Grandview Heights officials plan to consider whether the city's laws regarding dogs in parks need to be strengthened or clarified.

Grandview Heights officials plan to consider whether the city's laws regarding dogs in parks need to be strengthened or clarified.

Grandview resident Chris Stankovich told city council he has a growing concern about the number of dogs he sees at Pierce Field.

"I can't tell you how many times I've brought my two kids, who aren't quite 2 and 4 yet, down to the park and (find) dogs regularly in there," Stankovich said at the Monday, April 4, meeting.

While there are signs posted at the park about the city's laws regarding dogs in parks, they aren't at every entrance, he said.

City code states that no person shall allow their dog or cat to "run at large" on any public property or the property of another person.

At large is defined as not under control by leash or other physical control device or, for cats, within the physical control of the owner.

The code also states that a person owning or having charge of any animal except a service dog must prevent their pet from going on public property where signs are posted. They must also pick up and properly dispose of any waste left by their pet on any public or private property.

A violation of those laws is considered a minor misdemeanor and a subsequent violation would be a fourth-degree misdemeanor.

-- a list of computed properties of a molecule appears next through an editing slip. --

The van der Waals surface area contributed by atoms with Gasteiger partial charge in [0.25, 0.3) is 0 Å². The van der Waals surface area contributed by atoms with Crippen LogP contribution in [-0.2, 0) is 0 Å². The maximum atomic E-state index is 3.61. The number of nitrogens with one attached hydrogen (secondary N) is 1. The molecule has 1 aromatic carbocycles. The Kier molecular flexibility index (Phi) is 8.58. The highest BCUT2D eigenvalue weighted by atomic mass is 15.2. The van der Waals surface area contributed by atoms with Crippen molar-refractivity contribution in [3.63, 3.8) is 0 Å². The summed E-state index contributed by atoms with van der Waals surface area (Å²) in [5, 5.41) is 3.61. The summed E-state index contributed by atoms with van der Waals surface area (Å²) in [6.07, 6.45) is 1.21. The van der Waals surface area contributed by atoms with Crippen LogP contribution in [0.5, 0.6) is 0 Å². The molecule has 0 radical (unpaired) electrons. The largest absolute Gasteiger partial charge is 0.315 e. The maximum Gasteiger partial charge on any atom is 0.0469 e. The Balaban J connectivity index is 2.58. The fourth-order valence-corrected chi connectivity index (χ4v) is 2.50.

Stankovich told council it appears to him that with the addition of residents and employees in the Grandview Yard development, there are a growing number of dogs at Pierce Field.

"I can't tell you how many times my kids have stepped in dog waste playing on the field there," he said.

Last summer, a dog "lunged" at his youngest child, Stankovich said,

It's getting to a point where he and his wife have to make a decision whether to take their children to the park if they see dogs are there, Stankovich said, adding that he is a dog owner.

His fear, Stankovich said, is that somebody is going to get bitten by a dog at the park.

"Pierce Field is a zero-tolerance park (for dogs) to me" because it is the park most used by the youngest members of the community, Mayor Ray DeGraw said.

"Somehow we have to clarify where we're going to allow dogs and where we're not going to allow them," he said. "If we're going to say no dogs everywhere, we have to actively enforce it."

But enforcing the regulation at every park would be difficult, DeGraw said.

Councilman Anthony Panzera said there have been discussions about establishing a dog park in the city.

The city has looked at potential available spaces, but it is difficult to find a large enough space that would handle the large number of pets and pet owners such a park would attract, he said.

Some people who bring their dogs to Pierce Field simply may not be aware of the city's regulations, Panzera said.

The possibility of posting and enforcing a fine for violation of the regulations is worth considering, he said.

Panzera, the chairman of council's recreation, services and public facilities committee, said he will work with Parks Director Sean Robey to pursue a solution.